Speaker

Sally Wenzel, MD
University of Pittsburgh Asthma Institute

For years asthma was considered one disease, defined by bronchodilator responsiveness and appropriate symptoms and often as an allergic childhood onset disease responsive to corticosteroids (CS). While this promoted widespread CS use, despite being effective in many, CSs were remarkably ineffective in others. Yet the reasons for this heterogeneity, particularly obvious in severe asthma, were unclear. Whole genome transcriptional analysis and targeted biologic therapies have greatly expanded our understanding of this heterogeneity. ‘Omics studies identified a Type-2 (T2) immuno-inflammatory signature in mild asthma which can persist despite high inhaled and systemic CS doses in severe asthma. Concurrent studies of targeted biologic therapies showed efficacy over that of CS and long acting beta agonists. Thus, molecular phenotypes of Type-2 Hi asthma were consistently recognized. However, even Type-2 Hi asthma is highly heterogeneous, with differing responses to T2 targeted therapies despite associated biomarker elevation. Some severe asthma may also go beyond T2 inflammation alone. Type-1 inflammation is increasingly recognized as playing a role in some, often in combination with T2 inflammation. A role for Type-17 inflammation is less clear. Additional metabolic abnormalities may also contribute to worsening refractory T2 (and non T2) inflammation. Thus, our understanding has allowed us to identify molecular phenotypes of asthma. Identifying an endotype requires linking a particular pathologic pathway as central to a clinical phenotype, through targeted approaches, which should improve the disease in every case. While we are getting close, further work remains to truly define an asthma “endotype”..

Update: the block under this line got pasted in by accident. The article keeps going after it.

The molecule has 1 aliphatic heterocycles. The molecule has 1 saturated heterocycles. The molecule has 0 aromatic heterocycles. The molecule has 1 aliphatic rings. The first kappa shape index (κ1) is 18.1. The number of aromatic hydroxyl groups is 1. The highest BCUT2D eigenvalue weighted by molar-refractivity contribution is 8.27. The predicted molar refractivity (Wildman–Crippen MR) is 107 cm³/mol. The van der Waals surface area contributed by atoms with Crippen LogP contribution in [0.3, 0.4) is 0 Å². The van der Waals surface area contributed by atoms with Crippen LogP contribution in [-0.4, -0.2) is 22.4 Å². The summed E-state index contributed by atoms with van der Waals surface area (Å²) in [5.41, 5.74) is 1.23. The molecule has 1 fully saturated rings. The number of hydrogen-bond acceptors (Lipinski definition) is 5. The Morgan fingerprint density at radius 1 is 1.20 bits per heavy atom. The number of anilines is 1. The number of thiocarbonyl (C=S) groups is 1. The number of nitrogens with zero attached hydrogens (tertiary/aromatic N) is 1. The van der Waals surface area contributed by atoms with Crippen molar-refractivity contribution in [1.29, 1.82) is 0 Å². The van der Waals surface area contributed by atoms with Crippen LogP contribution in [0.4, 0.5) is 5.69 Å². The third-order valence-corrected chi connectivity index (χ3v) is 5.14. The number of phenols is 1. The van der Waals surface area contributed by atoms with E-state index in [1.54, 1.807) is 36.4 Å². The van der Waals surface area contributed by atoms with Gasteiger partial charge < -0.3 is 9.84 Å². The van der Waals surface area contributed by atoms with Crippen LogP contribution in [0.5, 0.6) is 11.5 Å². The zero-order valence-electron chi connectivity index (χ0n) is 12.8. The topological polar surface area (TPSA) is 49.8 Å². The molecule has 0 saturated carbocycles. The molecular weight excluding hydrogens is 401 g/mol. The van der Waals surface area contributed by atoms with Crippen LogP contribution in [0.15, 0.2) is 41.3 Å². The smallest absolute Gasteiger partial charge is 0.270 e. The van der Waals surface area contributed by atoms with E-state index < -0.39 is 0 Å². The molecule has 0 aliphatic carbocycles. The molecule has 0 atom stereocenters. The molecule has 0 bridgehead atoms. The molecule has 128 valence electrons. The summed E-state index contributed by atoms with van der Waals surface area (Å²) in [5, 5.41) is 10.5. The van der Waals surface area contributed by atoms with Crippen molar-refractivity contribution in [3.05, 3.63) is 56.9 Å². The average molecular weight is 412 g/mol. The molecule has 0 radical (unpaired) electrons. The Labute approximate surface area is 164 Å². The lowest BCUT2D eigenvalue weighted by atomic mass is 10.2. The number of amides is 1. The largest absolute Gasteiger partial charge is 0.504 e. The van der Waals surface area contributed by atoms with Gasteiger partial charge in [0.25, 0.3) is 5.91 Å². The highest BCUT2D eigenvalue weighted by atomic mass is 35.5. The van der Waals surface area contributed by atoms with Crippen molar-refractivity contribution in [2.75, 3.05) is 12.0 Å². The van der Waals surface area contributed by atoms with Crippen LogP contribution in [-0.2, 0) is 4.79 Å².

Session 1: New Insights in the Immunology of Severe Asthma

Session Chairperson
Matthew Sleeman, PhD, Regeneron
10:00 AM

The Role of Epithelial Cytokines and Innate Lymphoid Cells in Lung Inflammation and Repair

Speaker

David Artis, PhD
Weill Cornell Medicine
10:30 AM

Networking Coffee Break

11:00 AM

The Role of Eosinophils and Basophils in Asthma

Speaker

Alison Humbles, PhD
MedImmune
11:30 AM

Type 2 Cytokines and Their Impact on Smooth Muscle Cells and Bronchial Constriction in Asthma

Speaker

James Martin, MD
McGill University

Session 2: Data Blitz Talks — Short Talks Selected from Submitted Abstracts

Session Chairperson
Matthew Sleeman, PhD, Regeneron
12:00 PM

Selection from Submitted Abstracts

12:05 PM

Selection from Submitted Abstracts

12:10 PM

Networking Lunch and Poster Session

Session 3: Novel Concepts in the Pathophysiology of Asthma

Session Chairperson
Roland Kolbeck, PhD, MedImmune
1:10 PM

Severe Asthma in a Changing World

Speaker

Kari Nadeau, MD, PhD
Stanford University School of Medicine
1:40 PM

Pulmonary Neuroendocrine Cells, and Unexpected Player in Asthma

Speaker

Xin Sun, PhD
University of California San Diego
2:10 PM

The Genetics of Asthma

Speaker

Kathleen Barnes, PhD
University of Colorado School of Medicine
2:40 PM

Networking Coffee Break

3:10 PM

Keynote Address: Spontaneous Protein Crystallization in Asthma

Speaker

Bart N. Lambrecht, MD, PhD
Ghent University

Session 4: Emerging Therapeutics to Target Severe Asthma

Session Chairperson
David Artis, PhD, Weill Cornell Medicine
3:55 PM

Lung Regeneration and Repair

Speaker

Melanie Königshoff, MD, PhD
University of Colorado Denver
4:25 PM

Novel Therapeutics Targeting Type 2 Cytokines in Severe Asthma

Speaker

Jamie Orengo, PhD
Regeneron
4:55 PM

Closing Remarks and F1000 Poster Prize Presentation

Speaker

David Artis, PhD
Weill Cornell Medicine
5:00 PM

Networking Reception

6:00 PM

Adjourn